Absent a viral video, strategically planned marketing campaign or the spontaneous heroism of an employee, a global cacophony of disturbing tweets can mean only one thing. 

Somebody screwed up.

Somebody said or wrote or posted something racist, sexist, ageist, insensitive, political incorrect or, perhaps worst of all, simply stupid. 

And you have to look hard to find an example of greater stupidity than American Apparel's latest mistake — confusing an image of a space disaster that took seven lives with a fireworks display.

Smoke, Clouds and Carelessness

Last Thursday, just in time for the Fourth of July, one of the clothing line's social media managers reblogged an image of the fatal 1986 Challenger space shuttle explosion to the company's Tumblr account — and trivialized it with the hashtags “smoke” and “clouds.”

As journalist Brian Braiker quickly noted:

That’s not 'clouds,' you American Apparel morons. That’s the iconic photo of the 1986 Challenger explosion — in which seven people lost their lives — superimposed over a red background."

What can you say? #Sad #Stupid

American Apparel caught the error in about 45 minutes. It removed the image and issued an apology, of sorts.

Actually, it had a novel defense to the egregious error: The person posting it was too young to know what it was.

Good thing some adults work at the company, too, or the Tumblr post might have remained longer than 45 minutes.

But it's hard to accept an apology from a company with a reputation for manipulating bloggers to get publicity, as plenty of people quickly tweeted.

The Value of Thinking

Youth and ignorance aside, there's a bigger issue here that extends far beyond the dubious social media practices of a lone clothing company. As one person succinctly stated:

You don't have to work hard to find the source of the Challenger image. It's right there, on Wikipedia.

Here We Go Again

And it's hard not to keep shaking your head — and asking "Really?" in that really snarky way that only someone born in the post-Challenger era can say quite right — when you check out the subsequent July 4th image American Apparel posted.

It doesn't glorify a national tragedy, but it sure seems supportive of eating disorders.

Are we really more likely to buy a sweater if we think it emphasizes our rib cage?

Maybe American Apparel should just shut up.

Put Some Clothes On

American Apparel is an anomaly — a company that champions US manufacturing and the rights of immigrant workers while simultaneously sexualizing the young women it features in its ads and outsourcing its social media to an "international employee."

It posted about $270 million in net losses since 2010 and is struggling to find ways to avoid defaulting on a $10 million loan.

On June 18, the chain’s board suspended founder and Chief Executive Officer Dov Charney with plans to fire him in 30 days. Charney is accused of misconduct, including retaliation against a former employee who sued him, the misuse of corporate funds and walking around the office in his underwear.

Focus Forward

Let's assume, for the moment, that this latest American Apparel fiasco was actually an accident and not a massively inappropriate publicity stunt. What can other companies learn?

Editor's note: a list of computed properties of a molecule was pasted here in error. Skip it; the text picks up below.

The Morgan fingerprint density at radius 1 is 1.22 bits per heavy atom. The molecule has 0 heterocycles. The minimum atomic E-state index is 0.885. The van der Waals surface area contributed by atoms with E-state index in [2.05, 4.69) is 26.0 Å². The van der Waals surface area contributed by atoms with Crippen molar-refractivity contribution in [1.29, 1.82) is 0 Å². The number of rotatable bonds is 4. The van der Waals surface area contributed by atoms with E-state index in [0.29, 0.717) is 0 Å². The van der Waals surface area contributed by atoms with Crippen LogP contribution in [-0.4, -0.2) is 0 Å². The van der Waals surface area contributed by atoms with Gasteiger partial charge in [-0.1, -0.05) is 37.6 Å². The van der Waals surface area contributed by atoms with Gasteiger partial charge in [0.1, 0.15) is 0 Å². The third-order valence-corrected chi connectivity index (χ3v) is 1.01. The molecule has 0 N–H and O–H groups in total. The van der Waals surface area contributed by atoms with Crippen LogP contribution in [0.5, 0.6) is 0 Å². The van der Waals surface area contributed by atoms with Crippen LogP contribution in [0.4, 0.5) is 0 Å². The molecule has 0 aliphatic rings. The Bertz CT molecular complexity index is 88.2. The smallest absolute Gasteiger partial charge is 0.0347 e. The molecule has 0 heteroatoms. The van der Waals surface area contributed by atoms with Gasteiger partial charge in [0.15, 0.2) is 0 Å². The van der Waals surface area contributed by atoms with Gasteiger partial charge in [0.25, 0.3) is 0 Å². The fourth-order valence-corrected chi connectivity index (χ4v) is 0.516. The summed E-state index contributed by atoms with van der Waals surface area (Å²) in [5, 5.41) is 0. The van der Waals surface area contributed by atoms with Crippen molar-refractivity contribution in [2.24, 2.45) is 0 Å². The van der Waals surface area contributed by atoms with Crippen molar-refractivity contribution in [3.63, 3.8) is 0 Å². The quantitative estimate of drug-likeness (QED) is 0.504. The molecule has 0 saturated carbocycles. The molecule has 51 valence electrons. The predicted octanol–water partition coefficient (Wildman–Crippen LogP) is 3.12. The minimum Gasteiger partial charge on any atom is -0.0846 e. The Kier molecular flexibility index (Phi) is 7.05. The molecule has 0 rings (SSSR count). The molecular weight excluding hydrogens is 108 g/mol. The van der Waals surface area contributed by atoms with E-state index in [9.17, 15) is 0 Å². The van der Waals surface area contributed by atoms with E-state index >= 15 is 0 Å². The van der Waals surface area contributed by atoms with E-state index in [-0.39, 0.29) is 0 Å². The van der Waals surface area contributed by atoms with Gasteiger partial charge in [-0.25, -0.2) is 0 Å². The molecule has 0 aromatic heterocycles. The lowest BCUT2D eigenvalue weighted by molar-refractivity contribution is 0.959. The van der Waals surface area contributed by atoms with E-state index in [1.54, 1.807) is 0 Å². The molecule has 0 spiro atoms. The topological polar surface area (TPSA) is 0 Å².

Don't gossip: Stop reblogging, retweeting and reposting with impunity. Read the story or do at least cursory research on images before you share them on your corporate social networks. The random reuse of information "could combine to create ideal conditions for rumor persistence, belief polarization and the dissemination of misinformation that can -- intentionally or unintentionally -- undermine deliberation."

Hire the right employees: Reputation management in social media is often based on employee behavior. That means recruitment and internal branding — in the sense that all employees should internalize the company brand values and act accordingly — are among the most important ways to manage corporate reputation online.

Think about your audience: Successful social media accounts curate relevant content and engage their audiences. With that in mind, consider this question. Say American Apparel had actually posted a photo of fireworks instead of the heart-wrenching Challenger image. How would such a photo — with only the hashtags "smoke" and "clouds" and no reference to Independence Day in the US — have helped it advance its brand or engage its customers?

Own your mistakes: We all do dumb things. The best defense is a sincere and unqualified apology. Don't blame someone too young to know better. Don't make excuses. Don't overthink the response. Just concede the obvious. "We have made a terrible mistake. We are deeply sorry."

Consider the big picture: Social media does not exist in a vacuum. It is simply part of a company's complete communications strategy. Apply the same level of scrutiny to information disseminated through social media that would be done elsewhere. If you don't let an intern sign-off on a television commercial you plan to broadcast or authorize new messaging for your product line, then why give someone with little industry experience carte blanche to represent your brand on social channels?

#Think. #Pause. #Think Again: That sums it up pretty well.

Title image by Asa Aarons/all rights reserved.